This is how Bill Evans was appraised when free jazz exploded. Later, the critics realized that circumspectly and without being the leader of any particular current, he had led as profound a revolution as John Coltrane or Ornette Coleman. Without ever systematizing the contributions of modal jazz (which he helped found), he drew deep inspiration from it. His work as a composer surely borrowed from his charms of the old standards, of which he was very fond; but he lightened their often limited harmonic frames and broadened the field of melodic possibilities.
More significantly, due to the quality of his touch, he inaugurated a new approach to the jazz piano, which, until that point, had primarily been used as a percussion instrument. Bill Evans was not a barroom piano player; he was a concert pianist. His trio (piano, double bass, drums), which he used as a chamber orchestra, broke new ground.
|Scott LaFaro, Bill Evans, Paul Motian|
From 1960 to 1961, Scott LaFaro (bass) and Paul Motian (drums) freed themselves from their role as mere accompanists and became soloist on an equal footing with the piano; the three participated in a triangular conversation. Collective and interactive, improvisation became more than ever a question of mutual listening and finding one's own place while treating the others' with respect. The revolution led by John Coltrane with sound and fury was conducted by Bill Evans' trios with a delicacy that evoked the intimacy of Claude Debussy.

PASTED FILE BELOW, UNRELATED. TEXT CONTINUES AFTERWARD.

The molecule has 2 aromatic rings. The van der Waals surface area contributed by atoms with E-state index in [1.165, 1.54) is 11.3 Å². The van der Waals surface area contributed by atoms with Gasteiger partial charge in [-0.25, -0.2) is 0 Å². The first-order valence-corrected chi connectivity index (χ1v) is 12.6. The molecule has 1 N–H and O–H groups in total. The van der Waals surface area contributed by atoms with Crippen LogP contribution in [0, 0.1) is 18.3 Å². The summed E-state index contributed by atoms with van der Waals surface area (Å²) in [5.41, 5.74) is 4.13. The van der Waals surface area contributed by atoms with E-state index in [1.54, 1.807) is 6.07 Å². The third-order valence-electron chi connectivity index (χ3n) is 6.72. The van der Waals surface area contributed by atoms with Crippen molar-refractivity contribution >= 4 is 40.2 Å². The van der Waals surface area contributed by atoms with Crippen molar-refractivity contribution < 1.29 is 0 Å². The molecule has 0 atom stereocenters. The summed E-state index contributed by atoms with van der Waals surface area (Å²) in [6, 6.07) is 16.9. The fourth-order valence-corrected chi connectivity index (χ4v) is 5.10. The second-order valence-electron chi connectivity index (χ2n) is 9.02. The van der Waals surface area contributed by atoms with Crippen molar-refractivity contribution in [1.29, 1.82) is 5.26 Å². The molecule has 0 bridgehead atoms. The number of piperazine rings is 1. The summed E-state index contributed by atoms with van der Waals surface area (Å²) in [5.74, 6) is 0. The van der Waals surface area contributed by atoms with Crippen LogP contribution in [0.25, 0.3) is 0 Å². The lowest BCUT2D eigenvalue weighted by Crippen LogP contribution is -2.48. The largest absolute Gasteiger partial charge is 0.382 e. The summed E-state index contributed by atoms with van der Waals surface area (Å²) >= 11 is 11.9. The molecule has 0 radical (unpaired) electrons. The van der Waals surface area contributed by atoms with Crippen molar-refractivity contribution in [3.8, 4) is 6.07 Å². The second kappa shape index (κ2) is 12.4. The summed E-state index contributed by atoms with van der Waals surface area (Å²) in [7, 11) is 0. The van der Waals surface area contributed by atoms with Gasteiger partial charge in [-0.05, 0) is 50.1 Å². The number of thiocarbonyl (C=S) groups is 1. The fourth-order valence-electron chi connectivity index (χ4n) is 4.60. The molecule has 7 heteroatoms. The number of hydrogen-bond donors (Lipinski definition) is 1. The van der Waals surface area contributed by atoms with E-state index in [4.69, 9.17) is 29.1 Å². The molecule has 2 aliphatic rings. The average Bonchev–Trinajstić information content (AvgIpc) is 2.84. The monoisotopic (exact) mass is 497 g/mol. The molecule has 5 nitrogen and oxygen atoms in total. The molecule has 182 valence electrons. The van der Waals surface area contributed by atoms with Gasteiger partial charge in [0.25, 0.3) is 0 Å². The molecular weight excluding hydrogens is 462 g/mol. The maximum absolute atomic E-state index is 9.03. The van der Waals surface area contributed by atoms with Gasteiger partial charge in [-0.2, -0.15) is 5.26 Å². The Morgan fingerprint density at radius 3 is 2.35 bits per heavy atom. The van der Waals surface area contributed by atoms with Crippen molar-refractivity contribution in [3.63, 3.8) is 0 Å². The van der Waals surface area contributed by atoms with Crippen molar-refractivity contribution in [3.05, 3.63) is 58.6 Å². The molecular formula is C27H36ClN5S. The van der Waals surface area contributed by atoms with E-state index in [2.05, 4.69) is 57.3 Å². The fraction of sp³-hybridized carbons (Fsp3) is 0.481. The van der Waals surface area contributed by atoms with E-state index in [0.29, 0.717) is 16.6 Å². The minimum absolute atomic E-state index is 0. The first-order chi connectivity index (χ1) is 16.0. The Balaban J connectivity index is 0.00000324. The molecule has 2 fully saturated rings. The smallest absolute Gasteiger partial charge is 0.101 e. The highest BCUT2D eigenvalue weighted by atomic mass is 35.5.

|(L-R) Steve Swallow, Walter Perkins, Art Farmer, Jim Hall|
Thus, along with such contemporaries as Jim Hall, who shared his concerns, Bill Evans left his mark on generations of musicians: on pianist, of course (Keith Jarret, Paul Bley and Chick Corea), but also on drummers (Jack DeJohnette), bass players (Gary Peacock), and saxophone players, trumpet players and bandleaders.
|Gary Peacock, Keith Jarret, Jack DeJohnette (2012)|